Editors Note : October is Objectivity

I'm sitting on the floor in my father's room - I am in Tokyo - the air smells more like Autumn than Summer now, but to my surprise, it still carries it's humid heaviness. It's barely evening, but the room is all ready losing much of its light - the paper shades that stretch across the windows are the only thing visible, sprinkling its remaining light softly across the edges of what look like books and cabinets. 

I wasn't planning on being here, in Japan - but my Ojiichann and Obaachann are getting older, and this may be the last time I see them. My entire family is here. My brother and my mother will be flying in from San Francisco, and I will see them in just a few hours - the last time we were all in Japan together, had been over 10 years ago. I apologize that this Editor's Note is sounding a lot more like a journal entry - but for what it's worth, much of my values on ownership, consumerism, and objectivity has come from my family, especially my Ojiichann. 

And this month's theme is - 

- - 

October is all about Objectivity. 

 
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There is a careful relationship, for those of us who care to ponder, between the things that we own and own us - the way we choose to collect or hoard, to the way we feel when lacing up our favorite shoes, stashing away our most sentimental objects, to the plants and all of the small trinkets we have chosen to help fill and define our sense of home. Objectivity is all about examining the way we feel and think when we look at a well designed object, or the ways we choose participate as consumers. There is so much meaning and meaningfulness when a little bit of intention is introduced to our sense of ownership.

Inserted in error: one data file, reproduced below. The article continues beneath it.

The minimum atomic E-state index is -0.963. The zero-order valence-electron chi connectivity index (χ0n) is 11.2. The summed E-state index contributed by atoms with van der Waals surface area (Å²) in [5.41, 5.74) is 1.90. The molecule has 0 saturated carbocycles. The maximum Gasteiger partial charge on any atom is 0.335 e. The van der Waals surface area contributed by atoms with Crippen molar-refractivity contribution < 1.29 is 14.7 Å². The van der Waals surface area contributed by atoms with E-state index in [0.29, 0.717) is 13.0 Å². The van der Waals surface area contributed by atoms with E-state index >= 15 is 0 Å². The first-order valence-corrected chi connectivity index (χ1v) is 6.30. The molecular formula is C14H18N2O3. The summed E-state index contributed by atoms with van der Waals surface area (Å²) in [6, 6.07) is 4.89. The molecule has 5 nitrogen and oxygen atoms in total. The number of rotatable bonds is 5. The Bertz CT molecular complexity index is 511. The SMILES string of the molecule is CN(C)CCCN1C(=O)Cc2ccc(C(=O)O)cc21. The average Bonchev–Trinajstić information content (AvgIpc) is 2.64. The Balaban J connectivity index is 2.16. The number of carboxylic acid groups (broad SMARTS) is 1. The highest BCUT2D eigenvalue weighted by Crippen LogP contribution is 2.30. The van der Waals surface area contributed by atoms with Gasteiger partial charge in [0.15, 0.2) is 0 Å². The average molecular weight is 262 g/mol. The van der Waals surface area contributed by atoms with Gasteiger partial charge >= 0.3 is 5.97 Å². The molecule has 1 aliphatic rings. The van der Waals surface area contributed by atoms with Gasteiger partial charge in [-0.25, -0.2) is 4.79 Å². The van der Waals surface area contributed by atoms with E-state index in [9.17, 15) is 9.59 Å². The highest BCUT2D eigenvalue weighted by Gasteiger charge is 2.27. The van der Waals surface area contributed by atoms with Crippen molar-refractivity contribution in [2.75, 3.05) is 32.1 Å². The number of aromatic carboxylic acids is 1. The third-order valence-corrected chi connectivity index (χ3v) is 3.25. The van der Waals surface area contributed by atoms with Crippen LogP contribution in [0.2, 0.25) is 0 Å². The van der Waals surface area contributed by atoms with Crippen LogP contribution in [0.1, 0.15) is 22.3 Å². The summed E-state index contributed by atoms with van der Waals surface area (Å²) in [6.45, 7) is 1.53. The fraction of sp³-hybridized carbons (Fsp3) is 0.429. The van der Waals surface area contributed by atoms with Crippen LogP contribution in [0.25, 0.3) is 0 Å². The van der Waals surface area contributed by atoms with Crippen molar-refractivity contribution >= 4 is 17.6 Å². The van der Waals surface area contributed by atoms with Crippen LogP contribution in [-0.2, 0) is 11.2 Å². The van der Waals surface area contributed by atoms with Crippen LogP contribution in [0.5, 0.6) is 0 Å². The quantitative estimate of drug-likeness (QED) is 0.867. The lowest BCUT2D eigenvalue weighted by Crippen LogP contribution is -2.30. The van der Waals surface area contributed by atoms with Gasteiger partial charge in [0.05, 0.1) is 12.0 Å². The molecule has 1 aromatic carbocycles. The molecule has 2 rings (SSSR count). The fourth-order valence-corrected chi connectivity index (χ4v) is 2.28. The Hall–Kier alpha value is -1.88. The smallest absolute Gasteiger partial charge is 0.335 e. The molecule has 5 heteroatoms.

This month's theme explores the narratives and the concepts behind objectivity, from stories about our most coveted items, to those items we just can't seam to part with, to essays and thoughts about concepts behind essentialism and collectorship,  to the ways we design space through objects, the emotional beauty of good design, and so forth.

 

Of course, objectivity expands far beyond concepts of the inanimate. We hope to introduce ideas and narratives behind the ways we objectify each other, bodies, places, and examine the theme through many interpretations and lenses. 

 

We hope that your curiosities help create beautiful narratives from written words, to spoken, to photo essays and journalistic pieces to films and auditory anecdotes. We're always looking to play with new ways of story sharing.

 

We'd love to hear from you, and we're looking forward to your submissions - you can read more about what we're looking for this month and check out some of our ideas! 

 

A good life is intentional - it takes into consideration the right types of people, who we choose to surround ourselves with, with whom we can share meaningful conversations that leave us filled with wonder and curiosity. How and what we choose to bring into our lives is very important to us, and we hope you share this sense of value, as we explore "Objectivity" for our October Issue. 

 

 

Sincerely, 

Kenta Thomas